There’s a lot of detailed information provided on a motor oil container. It makes sense that you want to understand what’s inside that oil you’re
putting into your car. Here’s the breakdown.
Motor oil viscosity and weight
The proper viscosity is the single most important criterion of a lubricating oil. Multiweight oils (such as 5W-30) have polymers added to the oil.
The polymers allow the oil to have different weights at different temperatures. Multiweight oils perform a great service of not being too thick at cold
startup to provide engine wear protection by flowing more quickly to critical engine parts. The first number, the 5W of the 5W-30 viscosity, for example,
indicates the viscosity of the oil at a cold temperature; the second number indicates the viscosity at operating temperatures. The lower the first number
the better flow ability at startup, especially at cold temperatures.
You should also be aware that multiweight oils are backward compatible. In other words, an
0W-30 can be used with a 5W-30. The second number is important.
Motor oils can have several different industry certifications. These certifications represent an industry group of automakers in determining
specifications standards for the oil manufactures. This includes the API Certification mark aka the “starburst” found on the front label. An oil displaying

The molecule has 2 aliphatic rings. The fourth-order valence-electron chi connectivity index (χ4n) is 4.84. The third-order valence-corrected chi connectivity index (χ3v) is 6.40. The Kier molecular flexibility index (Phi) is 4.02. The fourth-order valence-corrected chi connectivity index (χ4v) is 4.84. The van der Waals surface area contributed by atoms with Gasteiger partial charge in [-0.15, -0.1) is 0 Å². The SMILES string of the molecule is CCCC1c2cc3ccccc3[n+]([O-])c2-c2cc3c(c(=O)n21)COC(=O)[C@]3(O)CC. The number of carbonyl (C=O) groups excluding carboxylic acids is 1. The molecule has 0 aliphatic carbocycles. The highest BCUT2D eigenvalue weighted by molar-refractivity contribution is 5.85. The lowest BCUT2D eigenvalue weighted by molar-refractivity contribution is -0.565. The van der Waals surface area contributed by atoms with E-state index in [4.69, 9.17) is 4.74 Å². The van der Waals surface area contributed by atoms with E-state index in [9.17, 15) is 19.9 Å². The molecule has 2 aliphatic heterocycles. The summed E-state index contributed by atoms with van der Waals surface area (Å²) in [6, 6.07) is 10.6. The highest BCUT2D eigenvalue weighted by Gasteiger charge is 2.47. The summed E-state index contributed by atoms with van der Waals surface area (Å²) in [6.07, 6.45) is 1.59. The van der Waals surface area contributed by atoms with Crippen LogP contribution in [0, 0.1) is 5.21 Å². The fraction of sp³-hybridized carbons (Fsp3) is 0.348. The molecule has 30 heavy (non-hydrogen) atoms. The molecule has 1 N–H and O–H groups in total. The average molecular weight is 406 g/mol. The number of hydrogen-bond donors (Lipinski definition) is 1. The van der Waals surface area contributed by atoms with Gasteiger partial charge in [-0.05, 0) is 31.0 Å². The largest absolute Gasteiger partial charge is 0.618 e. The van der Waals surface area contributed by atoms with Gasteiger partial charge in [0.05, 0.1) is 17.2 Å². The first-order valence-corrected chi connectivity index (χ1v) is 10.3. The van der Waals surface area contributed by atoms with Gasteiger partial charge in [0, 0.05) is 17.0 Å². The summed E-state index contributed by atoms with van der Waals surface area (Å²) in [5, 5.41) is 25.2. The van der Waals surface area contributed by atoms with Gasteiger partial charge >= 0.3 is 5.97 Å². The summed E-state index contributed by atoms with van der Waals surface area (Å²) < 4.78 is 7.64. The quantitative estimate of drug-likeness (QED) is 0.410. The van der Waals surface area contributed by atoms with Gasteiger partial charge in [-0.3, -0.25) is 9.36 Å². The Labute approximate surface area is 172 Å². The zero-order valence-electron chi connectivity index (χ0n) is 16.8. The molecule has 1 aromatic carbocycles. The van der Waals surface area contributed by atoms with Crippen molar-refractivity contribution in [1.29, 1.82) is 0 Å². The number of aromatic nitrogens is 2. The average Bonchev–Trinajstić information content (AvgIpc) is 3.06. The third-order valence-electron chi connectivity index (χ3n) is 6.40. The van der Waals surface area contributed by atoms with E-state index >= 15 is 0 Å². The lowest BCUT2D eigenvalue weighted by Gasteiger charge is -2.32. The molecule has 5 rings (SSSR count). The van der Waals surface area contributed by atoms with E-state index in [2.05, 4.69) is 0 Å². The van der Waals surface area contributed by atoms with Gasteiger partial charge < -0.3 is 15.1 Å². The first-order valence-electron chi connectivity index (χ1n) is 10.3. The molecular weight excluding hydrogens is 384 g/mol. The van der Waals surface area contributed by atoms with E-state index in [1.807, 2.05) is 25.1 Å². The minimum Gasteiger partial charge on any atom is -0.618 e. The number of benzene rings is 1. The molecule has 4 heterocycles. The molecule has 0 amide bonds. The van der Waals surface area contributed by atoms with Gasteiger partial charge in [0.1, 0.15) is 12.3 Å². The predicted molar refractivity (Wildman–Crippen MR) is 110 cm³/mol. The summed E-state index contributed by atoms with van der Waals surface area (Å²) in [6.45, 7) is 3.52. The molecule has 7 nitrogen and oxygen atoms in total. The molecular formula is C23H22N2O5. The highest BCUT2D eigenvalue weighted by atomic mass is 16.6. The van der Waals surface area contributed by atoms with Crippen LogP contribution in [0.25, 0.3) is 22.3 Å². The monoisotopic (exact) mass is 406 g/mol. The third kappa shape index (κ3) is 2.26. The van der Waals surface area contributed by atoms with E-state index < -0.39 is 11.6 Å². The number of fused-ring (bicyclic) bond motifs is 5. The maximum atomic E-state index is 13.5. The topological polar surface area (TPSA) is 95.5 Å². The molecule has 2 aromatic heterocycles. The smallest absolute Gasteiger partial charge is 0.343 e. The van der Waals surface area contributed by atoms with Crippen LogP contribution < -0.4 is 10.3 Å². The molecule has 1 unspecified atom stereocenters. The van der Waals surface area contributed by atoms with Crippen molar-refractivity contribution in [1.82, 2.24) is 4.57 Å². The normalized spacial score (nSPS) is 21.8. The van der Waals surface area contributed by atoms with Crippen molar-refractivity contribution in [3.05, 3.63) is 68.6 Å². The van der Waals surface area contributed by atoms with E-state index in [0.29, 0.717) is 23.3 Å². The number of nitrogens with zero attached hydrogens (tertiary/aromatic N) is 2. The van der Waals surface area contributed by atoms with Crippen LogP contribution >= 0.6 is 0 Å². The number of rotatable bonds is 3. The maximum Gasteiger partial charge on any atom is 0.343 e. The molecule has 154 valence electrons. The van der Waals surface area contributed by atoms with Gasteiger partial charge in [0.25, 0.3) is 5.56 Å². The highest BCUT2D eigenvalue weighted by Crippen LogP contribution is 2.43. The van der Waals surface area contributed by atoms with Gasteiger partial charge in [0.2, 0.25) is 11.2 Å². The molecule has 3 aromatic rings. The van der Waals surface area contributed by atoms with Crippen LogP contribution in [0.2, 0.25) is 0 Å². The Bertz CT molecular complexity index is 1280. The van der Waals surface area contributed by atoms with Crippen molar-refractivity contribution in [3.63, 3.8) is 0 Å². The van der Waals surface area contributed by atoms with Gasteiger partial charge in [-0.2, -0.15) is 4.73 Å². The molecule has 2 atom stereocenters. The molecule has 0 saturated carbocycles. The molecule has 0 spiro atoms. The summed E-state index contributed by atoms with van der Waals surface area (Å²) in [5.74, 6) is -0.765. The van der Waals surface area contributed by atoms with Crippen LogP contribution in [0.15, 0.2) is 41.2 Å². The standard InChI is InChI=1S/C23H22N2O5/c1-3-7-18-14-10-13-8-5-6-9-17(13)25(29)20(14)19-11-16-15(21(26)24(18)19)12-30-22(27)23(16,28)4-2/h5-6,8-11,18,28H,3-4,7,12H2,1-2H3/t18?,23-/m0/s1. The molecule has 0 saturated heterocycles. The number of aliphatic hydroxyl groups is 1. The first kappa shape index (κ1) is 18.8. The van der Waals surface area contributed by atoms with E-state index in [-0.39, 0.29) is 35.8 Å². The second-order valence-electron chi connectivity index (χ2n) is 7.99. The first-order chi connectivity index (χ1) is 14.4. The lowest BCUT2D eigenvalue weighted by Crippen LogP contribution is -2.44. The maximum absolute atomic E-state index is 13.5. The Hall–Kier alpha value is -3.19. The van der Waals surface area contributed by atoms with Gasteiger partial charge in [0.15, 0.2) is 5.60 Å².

this mark meets the current engine protection standard and fuel economy requirements of the International Lubricant Standardization and Approval Committee
(ILSAC), a joint effort of U.S. and Japanese automobile manufacturers.
The Association of Certified European Automakers (ACEA) develops standards for European vehicles, and oils that meet or exceed them can be used in their vehicles.
Additionally, in the United States, the American Petroleum Institute (API) also has a certification – a donut with a two-letter rating – that appears on
the back label. The API further defines the standards and tests for lubricant manufacturers to meet.
All these certifications are important because the oil you put in your car does make a difference. The standards keep changing to keep up with design
changes in automobile engines, such as new turbocharger requirements.
While the auto and petroleum manufacturers agree to basic industry standards, individual automakers may also develop specific oil performance
requirements, such as the dexos1TM specification for all General Motors Co. vehicles manufactured in 2011 or beyond. Other automakers with
specific requirements include Ford, Chrysler, Honda, Volkswagen, BMW and Porsche.
Always check your owner’s manual to see exactly what certifications and/or specifications your vehicle manufacturer requires. Then check the back label or
ask your service provider if the oil meets those requirements.
Choosing the right oil for your vehicle
Choosing the right oil for your car is more than just looking at the viscosity, industry and automakers requirements. You also should consider the
protection level you want. Our Mobil™-branded motor oil family offers a full spectrum of products so you can match not only the specs but the level of
protection and performance that works for you.